State Auditor Mike Foley announced Monday the completion of an audit of assistance programs for roughly 6,000 vulnerable Nebraskans who are elderly, blind, or disabled. The programs are run by the Nebraska Department of Health and Human Services (DHHS), using nearly $15 million in State tax dollars each year. The audit team found the programs to be riddled with problems – some of which are criminal in nature.
Foley observed: "Once again, the citizens of Nebraska have seen their hard-earned tax dollars squandered by the State's largest agency of government. Clearly, the people who pay the bills have been disserved again. Far worse, though, the welfare of some of Nebraska's most vulnerable elderly and disabled citizens, including veterans, has been jeopardized by the negligence of DHHS."
The mismanaged programs at issue are known as the Assistance to the Aged, Blind, or Disabled (AABD) and the State Disability Program. The AABD program has been in existence for nearly a half century. The programs provide cash payments to persons with little or no income for basic life needs, such as food, clothing, and shelter and the payment of medical expenses. Applicants must meet certain low income and low asset criteria to qualify for the payments.
A sample of cases selected at random by the auditors found that, in 36% of the instances, DHHS was making cash payments for basic living expenses or medical payments that were unreasonable or in direct violation of State law or regulations. The audit team concluded that DHHS's inadequate control procedures failed to safeguard taxpayer funds.
For example, the auditors identified persons who were receiving thousands of dollars of cash assistance for living expenses, even though DHHS personnel knew the recipients were living in a DHHS facility and, therefore, had no living expenses and were ineligible for monetary assistance. In at least one instance, DHHS violated State regulations – not to mention the most basic common sense – by paying $645 in "living expenses" to a convicted felon for time when he was incarcerated in the State Penitentiary.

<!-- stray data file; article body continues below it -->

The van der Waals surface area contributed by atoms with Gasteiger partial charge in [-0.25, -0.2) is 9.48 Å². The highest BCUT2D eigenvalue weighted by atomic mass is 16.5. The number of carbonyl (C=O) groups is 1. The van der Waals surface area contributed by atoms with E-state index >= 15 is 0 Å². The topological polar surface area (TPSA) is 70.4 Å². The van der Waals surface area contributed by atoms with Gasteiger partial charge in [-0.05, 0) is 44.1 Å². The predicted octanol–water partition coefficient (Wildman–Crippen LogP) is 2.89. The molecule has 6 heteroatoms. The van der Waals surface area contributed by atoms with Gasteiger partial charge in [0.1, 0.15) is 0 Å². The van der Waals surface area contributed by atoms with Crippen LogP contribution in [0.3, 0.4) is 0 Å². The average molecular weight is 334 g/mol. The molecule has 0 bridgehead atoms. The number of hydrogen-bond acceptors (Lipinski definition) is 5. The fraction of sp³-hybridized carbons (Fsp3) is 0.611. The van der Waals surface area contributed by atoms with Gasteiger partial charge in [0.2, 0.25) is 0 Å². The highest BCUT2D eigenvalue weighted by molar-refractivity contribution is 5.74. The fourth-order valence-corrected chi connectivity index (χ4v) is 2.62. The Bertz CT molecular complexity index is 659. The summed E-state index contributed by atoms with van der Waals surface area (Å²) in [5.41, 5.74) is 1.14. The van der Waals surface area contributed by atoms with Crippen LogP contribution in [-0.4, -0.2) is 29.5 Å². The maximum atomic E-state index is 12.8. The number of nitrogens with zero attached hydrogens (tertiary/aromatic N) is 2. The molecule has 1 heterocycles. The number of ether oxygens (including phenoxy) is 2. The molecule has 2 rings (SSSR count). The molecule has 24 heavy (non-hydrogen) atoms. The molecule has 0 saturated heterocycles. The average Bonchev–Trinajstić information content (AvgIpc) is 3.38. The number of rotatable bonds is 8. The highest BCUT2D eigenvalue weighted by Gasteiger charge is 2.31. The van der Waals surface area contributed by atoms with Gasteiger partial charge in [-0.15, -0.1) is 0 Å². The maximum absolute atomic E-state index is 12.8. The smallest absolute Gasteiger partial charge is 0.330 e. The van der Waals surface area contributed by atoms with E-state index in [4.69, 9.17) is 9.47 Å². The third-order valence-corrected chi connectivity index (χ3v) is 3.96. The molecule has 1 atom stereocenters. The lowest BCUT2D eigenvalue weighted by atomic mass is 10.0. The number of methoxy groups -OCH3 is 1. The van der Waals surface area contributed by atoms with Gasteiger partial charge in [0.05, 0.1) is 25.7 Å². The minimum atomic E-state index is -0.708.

Most of the cash assistance under the AABD program is for disabled persons. However, the auditors found that DHHS continued to make cash payments to some individuals after learning that medical evaluations had revealed them to be not eligible for disabled status and, consequently, ineligible for further assistance.
In other cases, people received assistance despite owning assets, including homes and vehicles, which were not properly disclosed to DHHS. One such individual owned a rental property and vehicles that DHHS personnel failed to value properly, resulting in over $100,000 in undeserved payments.
One DHHS worker wrongly lowered the valuation of assets owned by an applicant – thus, making the applicant improperly eligible for over $122,000 in assistance payments.
Another DHHS worker approved an application for assistance, despite knowing that the applicant owned a bank account, the balance of which was never verified. This led to improper assistance payments of over $150,000.
Harking back to similar findings in a previous DHHS audit, the auditors also found 10 instances of payments being made to people after their deaths. Totaling approximately $2,300, the cumulative dollar amount for these particular instances was relatively small. Regardless, DHHS violated State regulations by failing to recoup the improper payments.
The most serious problems in the program relate to the apparent financial abuse of vulnerable elderly and disabled persons receiving AABD and other public benefits through guardianship arrangements. During the course of their work, the auditors grew suspicious regarding the activities of Judith Widener of Scottsbluff, Nebraska, who served as a legal guardian for over 600 persons throughout the State. (See maps attached below.) In addition to being an absurdly large number of people for one guardian even to contemplate caring for effectively, the wards were spread throughout the State – with a considerable concentration in Lancaster and Douglas counties, hundreds of miles from Widener's home and business.
As a result of their suspicions, the audit team – accompanied by an investigator from the Nebraska State Patrol – personally interviewed Widener. During that interview, the auditors provided numerous examples of what appeared to be private and public benefit funds intended for vulnerable Nebraskans having been deposited instead into bank accounts controlled by Widener and then taken for her personal use. Widener made a recorded confession to the auditors, in the presence of the State Patrol, indicating that she knowingly misappropriated monies belonging to wards of the State.